Shakespearing #35 by David Foley
“Staggeringly, unremittingly, unconscionably absurd,” wrote John Simon. “Reckless,” “a travesty,” “a waste,” said Frank Rich. Joanne Akalaitis’s production of Cymbeline, which I saw at the Public in May 1989, was notoriously excoriated by every critic in the city without exception. I saw it before the reviews came out and fell in love, with both the production and the play.
I don’t know what to make of this except that Akalaitis created, from a play I’d previously struggled with, a world that moved and excited me. I still remember Joan Cusack whirling about in grief and confusion when she understands that Posthumus has ordered Pisanio to kill her. And I remember her delivery of what instantly became one of my favorite lines in Shakespeare. When Pisanio says that since receiving his orders “I have not slept a wink,” she retorts, “Do’t, and to bed then.” (I also remember the king’s sons running around in what were essentially fur dance belts.)
It’s surprising, actually, on re-reading Cymbeline, to see how much of that excitement is there in the text. For a play that has a reputation for being baggily constructed, it makes a remarkably cohesive world. It counters loss with restitution, death with resurrection, nobility of position with nobility of soul, and infidelity of many kinds with forgiveness. It ends in a world renewed, and it feels like Shakespeare has renewed himself. Echoes of previous plays abound. Once again, a pre-Christian British king has a falling-out with a beloved daughter, but here the daughter claims the story as her own. As in Much Ado, we have a false accusation of infidelity, but Posthumus, before he learns of Imogen’s fidelity, must understand the horror of having his wife murdered “for wrying but a little,” and wish the gods had instead “strook/Me, wretch, more worth your vengeance.” And in Imogen it’s as if all Shakespearean heroines have reached their apogee: smart and spirited, sorrowful and funny, skilled at parrying the thrusts of father, stepmother, wooers, but possessed of a lyricism that sounds Dickinsonian at times: “O, learn’d indeed were that astronomer/That knew the stars as I his characters;/He’ld lay the future open.” Or, rebuking Pisanio for not watching Posthumus’s parting ship longer:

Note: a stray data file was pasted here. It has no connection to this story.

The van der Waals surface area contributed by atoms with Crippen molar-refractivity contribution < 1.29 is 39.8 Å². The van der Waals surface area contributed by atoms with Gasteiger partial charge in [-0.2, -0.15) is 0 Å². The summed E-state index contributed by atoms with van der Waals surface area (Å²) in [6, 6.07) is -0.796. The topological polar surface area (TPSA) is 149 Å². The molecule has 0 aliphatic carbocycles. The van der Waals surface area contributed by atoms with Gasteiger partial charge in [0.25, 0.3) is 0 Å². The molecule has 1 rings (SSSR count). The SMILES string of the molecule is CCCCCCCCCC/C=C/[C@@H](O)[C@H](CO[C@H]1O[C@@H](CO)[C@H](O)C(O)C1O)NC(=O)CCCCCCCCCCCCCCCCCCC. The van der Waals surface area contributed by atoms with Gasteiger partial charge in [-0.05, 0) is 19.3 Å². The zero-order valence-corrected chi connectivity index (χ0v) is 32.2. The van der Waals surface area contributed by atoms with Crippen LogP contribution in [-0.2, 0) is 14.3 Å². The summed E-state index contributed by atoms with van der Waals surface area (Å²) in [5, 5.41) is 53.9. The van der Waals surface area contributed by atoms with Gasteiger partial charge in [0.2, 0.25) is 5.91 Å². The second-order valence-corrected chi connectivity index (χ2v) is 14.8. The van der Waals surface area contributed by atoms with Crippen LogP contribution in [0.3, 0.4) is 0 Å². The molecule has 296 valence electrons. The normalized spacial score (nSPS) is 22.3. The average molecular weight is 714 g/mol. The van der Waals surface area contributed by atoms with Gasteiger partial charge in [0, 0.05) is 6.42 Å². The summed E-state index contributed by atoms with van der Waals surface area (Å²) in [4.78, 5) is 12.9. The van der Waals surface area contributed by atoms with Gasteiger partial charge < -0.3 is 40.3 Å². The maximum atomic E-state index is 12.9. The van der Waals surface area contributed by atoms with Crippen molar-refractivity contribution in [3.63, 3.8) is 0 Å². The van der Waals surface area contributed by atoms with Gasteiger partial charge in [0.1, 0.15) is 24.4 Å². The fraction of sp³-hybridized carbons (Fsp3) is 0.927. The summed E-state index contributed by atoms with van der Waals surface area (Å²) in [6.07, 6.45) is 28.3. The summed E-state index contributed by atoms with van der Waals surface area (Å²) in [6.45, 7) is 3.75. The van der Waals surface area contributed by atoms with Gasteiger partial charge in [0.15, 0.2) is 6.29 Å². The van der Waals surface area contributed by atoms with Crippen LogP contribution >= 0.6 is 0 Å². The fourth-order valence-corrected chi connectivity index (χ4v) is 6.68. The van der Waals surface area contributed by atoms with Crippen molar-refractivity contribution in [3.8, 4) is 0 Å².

I would have broke mine eye-strings, crack’d them, but
To look upon him, till the diminution
Of space had pointed him sharp as my needle;
Nay, followed him till he had melted from
The smallness of a gnat to air.
It’s interesting to read Cymbeline in context of ’Tis Pity She’s a Whore and Tamburlaine. Those plays, written after and before Shakespeare respectively, are easier to read. Their language doesn’t tax us the way Shakespeare’s does with his coiled images and wordplay. If you need another reason to believe that Shakespeare wrote his plays (and you really shouldn’t), think of a line like this: “Stand,/Or we are Romans and will give you that/Like beasts which you shun beastly.” Only a playwright intimate with his actors can help them make sense of a line like that. (A great deal depends on how you hit the “we.”)
The line comes from Posthumus’s account of the rout of the Romans, itself a reminder that Shakespeare is often quite dramatic when by rights he shouldn’t be. He makes narrative dramatic. Robert Brustein has called the long final scene “unarguably the dullest…recognition scene in Shakespeare.” Shakespeare himself knows he’s going on. (Cymbeline urges the digressive Jachimo, “Nay, nay, to th’ purpose.”) But done right it’s moving and beautiful, a drama in itself. I don’t remember how Akalaitis did it. But it must have worked.
David Foley is a playwright and fiction writer living in Brooklyn. His plays include Cressida Among the Greeks, Paradise, Nance O’Neil, The Murders at Argos, A Hole in the Fence, and Sad Hotel, among others. His novel The Traveler’s Companion is available on Amazon. He teaches at New York University.